FIGS. 16-19 show a further embodiment which utilizes a different possibility of inking the printing elements 1 by dipping them into a bath of printing medium. The supporting beam 2 is shown only diagrammatically in these FIGURES and its movement is controlled via its vertical guide 20 and the cam track 59 in the sequence which is evident from FIGS. 16-19. FIG. 16 shows the starting position in which the beam 2 is in the upper position wherein the printing elements 1 to print during the next sequence are selected. Via a cam 22 which is connected by a rod 123 to the printing medium container 7 (shown only once in FIG. 19 for the sake of orientation) the printing medium container 7 is moved from the position shown in FIG. 19 to the position shown in FIG. 16 in which it is located beneath the respective beam 2. As shown in FIG. 17, the beam 2 is then reciprocated downwardly until the preselected elements 1 dip through the cover plate 70 (and through the opening 71 thereof) into the bath of printing medium in the container 7. Thereupon the beam 2 is raised again as shown in FIG. 18 and the printing medium container 7 is laterally retracted, and finally as shown in FIG. 19 the beam 2 is reciprocated downwardly until the ink-carrying end portions of the selected elements 1 print onto the web 3.

It should be understood that in this embodiment, as in all others herein, the concepts of the invention are fully applicable even if the printing blanket 4 is replaced with a work table 40, or with a counter-pressure beam of the type that is conventionally used in screen printing machines and on which the workpiece 3 would be supported.

Also, in FIGS. 16-19 as indeed in all other embodiments of the invention disclosed herein, the elements 1 need not be selected singly for printing, but can also be selected in groups whose size and composition can be varied by adding or subtracting individual ones of the elements 1.

FIG. 20 shows a further embodiment of the invention utilizing a supporting beam 2 of the type shown for example in FIG. 1, i.e. which has an interior that is hollow and can accommodate a body 24 of printing medium, such as viscous printing ink. The admission of the printing medium is effected via a conduit 324 that communicates with a pump 224 which draws printing ink from a reservoir 124 and supplies it via the conduit 324 into the interior of the beam 2. Excess printing ink is recirculated via a recirculating conduit 424 that communicates with the interior of the beam 2 and also with the reservoir 124. An adjustable throttle 524 is interposed in the conduit 424 so that the body 24 in the interior of the beam 2 may be pressurized to a desired pressure. A pressure storage device 624 may also communicate with the conduit 424, e.g. in form of a bladder filled with gas and accommodated in a receptacle into which some of the printing ink or medium can escape and cause compression of the bladder, the purpose of the device 624 being to maintain a constant pressure in the body 24 of printing medium in the supporting beam 2. The pump 224 is advantageously of the type that can be continuously adjusted, i.e. that can be adjusted steplessly, and the conduit 324 is advantageously flexible, i.e. in form of a flexible hose.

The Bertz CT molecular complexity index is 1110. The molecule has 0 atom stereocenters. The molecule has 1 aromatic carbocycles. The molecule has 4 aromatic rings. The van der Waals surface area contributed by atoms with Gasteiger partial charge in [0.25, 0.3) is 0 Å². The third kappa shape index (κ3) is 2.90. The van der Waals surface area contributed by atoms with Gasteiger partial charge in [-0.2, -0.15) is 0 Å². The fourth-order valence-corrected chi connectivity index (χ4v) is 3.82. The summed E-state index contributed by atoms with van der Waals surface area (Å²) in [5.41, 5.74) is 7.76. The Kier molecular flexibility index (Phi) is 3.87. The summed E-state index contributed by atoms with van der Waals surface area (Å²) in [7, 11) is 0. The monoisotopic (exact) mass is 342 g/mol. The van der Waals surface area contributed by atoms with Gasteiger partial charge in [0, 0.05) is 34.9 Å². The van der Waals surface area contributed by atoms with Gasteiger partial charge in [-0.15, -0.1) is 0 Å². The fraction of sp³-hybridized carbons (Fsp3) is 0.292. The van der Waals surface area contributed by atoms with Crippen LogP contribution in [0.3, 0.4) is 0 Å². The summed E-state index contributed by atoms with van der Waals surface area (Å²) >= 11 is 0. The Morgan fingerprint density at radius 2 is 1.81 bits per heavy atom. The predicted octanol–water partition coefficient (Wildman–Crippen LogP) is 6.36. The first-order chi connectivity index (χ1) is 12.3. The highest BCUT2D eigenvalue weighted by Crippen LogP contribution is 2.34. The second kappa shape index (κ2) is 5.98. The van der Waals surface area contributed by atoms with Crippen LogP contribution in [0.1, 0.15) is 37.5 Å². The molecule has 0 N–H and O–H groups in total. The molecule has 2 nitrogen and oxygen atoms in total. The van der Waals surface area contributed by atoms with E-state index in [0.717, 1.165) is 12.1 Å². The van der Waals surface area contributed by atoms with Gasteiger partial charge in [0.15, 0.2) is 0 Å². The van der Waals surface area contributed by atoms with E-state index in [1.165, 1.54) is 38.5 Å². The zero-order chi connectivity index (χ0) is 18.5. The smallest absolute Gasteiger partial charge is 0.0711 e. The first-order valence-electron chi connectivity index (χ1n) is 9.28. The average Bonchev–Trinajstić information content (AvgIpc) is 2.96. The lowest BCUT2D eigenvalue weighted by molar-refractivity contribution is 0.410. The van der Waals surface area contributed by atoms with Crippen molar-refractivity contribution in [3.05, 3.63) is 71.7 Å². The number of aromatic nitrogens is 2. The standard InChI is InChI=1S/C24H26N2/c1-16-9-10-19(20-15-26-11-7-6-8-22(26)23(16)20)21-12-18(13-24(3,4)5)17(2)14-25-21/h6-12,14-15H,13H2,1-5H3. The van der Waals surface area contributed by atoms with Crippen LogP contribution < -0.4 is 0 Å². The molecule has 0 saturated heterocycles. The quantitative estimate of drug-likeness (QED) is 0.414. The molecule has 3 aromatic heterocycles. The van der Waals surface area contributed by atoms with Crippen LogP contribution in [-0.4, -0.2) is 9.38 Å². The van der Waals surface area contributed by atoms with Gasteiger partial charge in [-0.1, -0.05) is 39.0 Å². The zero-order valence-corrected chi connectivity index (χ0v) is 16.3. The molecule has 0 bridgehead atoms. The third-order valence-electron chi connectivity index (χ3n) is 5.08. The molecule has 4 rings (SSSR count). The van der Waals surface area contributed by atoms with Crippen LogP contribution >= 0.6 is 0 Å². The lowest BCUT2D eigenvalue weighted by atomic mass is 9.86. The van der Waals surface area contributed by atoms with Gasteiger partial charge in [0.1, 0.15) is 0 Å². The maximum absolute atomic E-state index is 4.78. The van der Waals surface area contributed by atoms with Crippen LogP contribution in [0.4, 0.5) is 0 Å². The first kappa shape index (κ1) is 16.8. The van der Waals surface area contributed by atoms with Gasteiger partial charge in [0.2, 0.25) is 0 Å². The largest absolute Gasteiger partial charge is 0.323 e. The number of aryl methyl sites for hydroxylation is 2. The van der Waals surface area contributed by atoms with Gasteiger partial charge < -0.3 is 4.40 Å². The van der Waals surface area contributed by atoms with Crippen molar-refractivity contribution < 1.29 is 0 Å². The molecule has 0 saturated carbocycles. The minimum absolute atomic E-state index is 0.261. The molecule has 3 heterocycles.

In the embodiment of FIG. 20 I have illustrated means for individually selecting the printing elements 1 which are to operate during a given printing operation. The elements 1 are selected and controlled by magnets 11, here solenoid magnets which will be described later as to their operation. The elements 1 pick up printing medium as they travel through the body 24 and their tips seal the outlet openings in the lower side of the beam 2 as long as the elements 1 are in the retracted position shown in FIG. 20. When they are extended downwardly (compare the three shown at the right-hand side of FIG. 20) they take along printing medium which is transferred to the web 3 in form of individual dots of color.

Another embodiment of the invention is shown in FIG. 21 and illustrates how a plurality of the beams 2 can be united (e.g. by means of the diagrammatically illustrated screws or the like) to form a compact unit. This unit saves mechanical cost for driving the beams 2 individually and of course requires less space than if the beams 2 were to be mounted and operated separately. Each of the beams accommodates a body 24, 24', 24" of printing medium, and the printing medium may be of different colors in the different beams 2. Each beam 2 has associated with it a separate pump 224, 224' and 224", respectively, a separate reservoir for printing medium 124, 124' and 124", a separate throttle 524, 524' and 524", and separate pressure reservoirs 624, 624' and 624". The pressure reservoirs 624, 624' and 624" correspond in their construction and purpose to the reservoir 624 described with reference to FIG. 20. It is evident that fewer or more than the illustrated three beams 2 may be connected to operate as a unit.